A team of Canadian researchers may have discovered a new way to combat tuberculosis by learning to reprogram the body’s own immune cells to kill invading TB bacteria, according to a new study published online today in the journal Cell.
According to the World Health Organization (WHO), tuberculosis (TB), an infectious disease which attacks the lungs, is the world’s ninth leading cause of death – ahead of HIV/AIDS – and claims about 1.5 million lives worldwide every year.
And the world is running out of options in combatting the deadly disease as increasingly TB develops strains that are resistant to antibiotics used to treat it and there is no effective vaccine.
In 2016, there were 600,000 new cases with resistance to rifampicin, the most effective first-line drug, of which 490,000 had multidrug-resistant TB, according to WHO.
“The current antibiotic treatments are toxic and have resulted in generating TB-resistance strains,” said in a statement Dr. Maziar Divangahi, a pulmonary immunologist and expert in immunity to TB at the Research Institute of the McGill University Health Centre (RI-MUHC).
“The antibiotics era is approaching its end; we are in serious trouble with this bug if we don’t investigate an alternative approach.”
Mobilizing body’s innate immune cells
Divangahi, the lead corresponding author of the study, said Canadian researchers have found a new way to turn the body’s innate immune cells into more efficient killers of bacteria that cause TB.
Working with Université de Montréal (UdeM) geneticist Dr. Luis Barreiro and his team at the UdeM-affiliated CHU Sainte-Justine Research Centre, the researchers were able to dissect and identify the genomic pathways involved in triggering an enhanced innate immune response against TB.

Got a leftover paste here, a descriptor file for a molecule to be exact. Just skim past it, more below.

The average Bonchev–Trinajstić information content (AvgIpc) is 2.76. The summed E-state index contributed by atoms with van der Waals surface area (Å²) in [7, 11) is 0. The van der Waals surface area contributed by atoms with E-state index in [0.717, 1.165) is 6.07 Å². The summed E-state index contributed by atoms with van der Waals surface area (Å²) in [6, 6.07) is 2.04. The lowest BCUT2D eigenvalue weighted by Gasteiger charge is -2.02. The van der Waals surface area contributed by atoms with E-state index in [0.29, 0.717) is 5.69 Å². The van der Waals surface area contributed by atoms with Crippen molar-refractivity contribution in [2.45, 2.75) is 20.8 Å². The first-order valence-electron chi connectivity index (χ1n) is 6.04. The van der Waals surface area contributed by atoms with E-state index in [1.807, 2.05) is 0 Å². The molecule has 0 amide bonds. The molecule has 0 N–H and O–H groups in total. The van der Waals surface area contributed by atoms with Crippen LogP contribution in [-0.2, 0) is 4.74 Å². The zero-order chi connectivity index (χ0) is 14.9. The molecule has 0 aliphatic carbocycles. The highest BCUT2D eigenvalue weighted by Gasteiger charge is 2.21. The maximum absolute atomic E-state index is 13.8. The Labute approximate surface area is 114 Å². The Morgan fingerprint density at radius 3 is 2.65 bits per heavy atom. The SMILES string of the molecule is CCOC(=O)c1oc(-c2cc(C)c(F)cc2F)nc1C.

Divangahi’s and Barreiro’s teams have shown for the first time that when the BCG vaccine, developed back in in 1921, is administered to mice in a way that enables access to the bone marrow, it can reprogram stem cells to attack and kill invading bacteria.
These cells have the remarkable potential to develop into many different cell types and are responsible for generating all immune cells, including the innate arm of our immune response.
Programmed to kill invading bacteria
Key to that immune response are macrophages, a type of white blood cell that swallows and kills invading bacteria like Mycobacterium tuberculosis (Mtb) that causes TB.
Barreiro’s team demonstrated how the protective programs were imprinted and transmitted from stem cells all the way to macrophages. In addition, they identified the genetic imprint of the protective pathways in educated macrophages that were “turned on” to kill the TB pathogen.
“It’s really about finding different ways to develop better vaccines, ones that will harness the power of macrophages and finally put the body’s innate immune memory to use,” Barreiro said in a statement.
Still, Divangahi added a word of caution.
“This is only the tip of the iceberg and further research is clearly required to fully harness the power of stem cells in immunity against infectious diseases.”
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